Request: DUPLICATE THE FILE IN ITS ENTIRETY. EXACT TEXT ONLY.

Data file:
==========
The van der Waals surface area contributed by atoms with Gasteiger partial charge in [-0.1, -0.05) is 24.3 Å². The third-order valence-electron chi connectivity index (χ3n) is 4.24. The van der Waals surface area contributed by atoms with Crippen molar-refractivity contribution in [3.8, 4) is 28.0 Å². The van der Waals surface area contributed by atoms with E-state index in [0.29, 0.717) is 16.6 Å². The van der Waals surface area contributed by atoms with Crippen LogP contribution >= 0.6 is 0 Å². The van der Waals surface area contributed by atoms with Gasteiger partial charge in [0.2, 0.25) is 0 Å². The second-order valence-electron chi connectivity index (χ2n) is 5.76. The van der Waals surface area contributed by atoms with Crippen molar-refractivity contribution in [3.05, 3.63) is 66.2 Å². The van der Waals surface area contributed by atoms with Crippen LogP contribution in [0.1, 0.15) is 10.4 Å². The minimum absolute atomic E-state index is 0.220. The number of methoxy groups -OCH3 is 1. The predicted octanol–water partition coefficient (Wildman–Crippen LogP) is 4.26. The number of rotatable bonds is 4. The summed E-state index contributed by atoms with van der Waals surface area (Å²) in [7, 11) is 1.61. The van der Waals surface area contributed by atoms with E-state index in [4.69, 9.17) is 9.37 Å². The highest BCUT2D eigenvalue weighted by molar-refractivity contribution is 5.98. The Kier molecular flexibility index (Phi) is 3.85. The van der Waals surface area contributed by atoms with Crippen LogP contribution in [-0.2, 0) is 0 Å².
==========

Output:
The van der Waals surface area contributed by atoms with Gasteiger partial charge in [-0.1, -0.05) is 24.3 Å². The third-order valence-electron chi connectivity index (χ3n) is 4.24. The van der Waals surface area contributed by atoms with Crippen molar-refractivity contribution in [3.8, 4) is 28.0 Å². The van der Waals surface area contributed by atoms with E-state index in [0.29, 0.717) is 16.6 Å². The van der Waals surface area contributed by atoms with Crippen LogP contribution >= 0.6 is 0 Å². The van der Waals surface area contributed by atoms with Gasteiger partial charge in [0.2, 0.25) is 0 Å². The second-order valence-electron chi connectivity index (χ2n) is 5.76. The van der Waals surface area contributed by atoms with Crippen molar-refractivity contribution in [3.05, 3.63) is 66.2 Å². The van der Waals surface area contributed by atoms with Crippen LogP contribution in [0.1, 0.15) is 10.4 Å². The minimum absolute atomic E-state index is 0.220. The number of methoxy groups -OCH3 is 1. The predicted octanol–water partition coefficient (Wildman–Crippen LogP) is 4.26. The number of rotatable bonds is 4. The summed E-state index contributed by atoms with van der Waals surface area (Å²) in [7, 11) is 1.61. The van der Waals surface area contributed by atoms with E-state index in [4.69, 9.17) is 9.37 Å². The highest BCUT2D eigenvalue weighted by molar-refractivity contribution is 5.98. The Kier molecular flexibility index (Phi) is 3.85. The van der Waals surface area contributed by atoms with Crippen LogP contribution in [-0.2, 0) is 0 Å².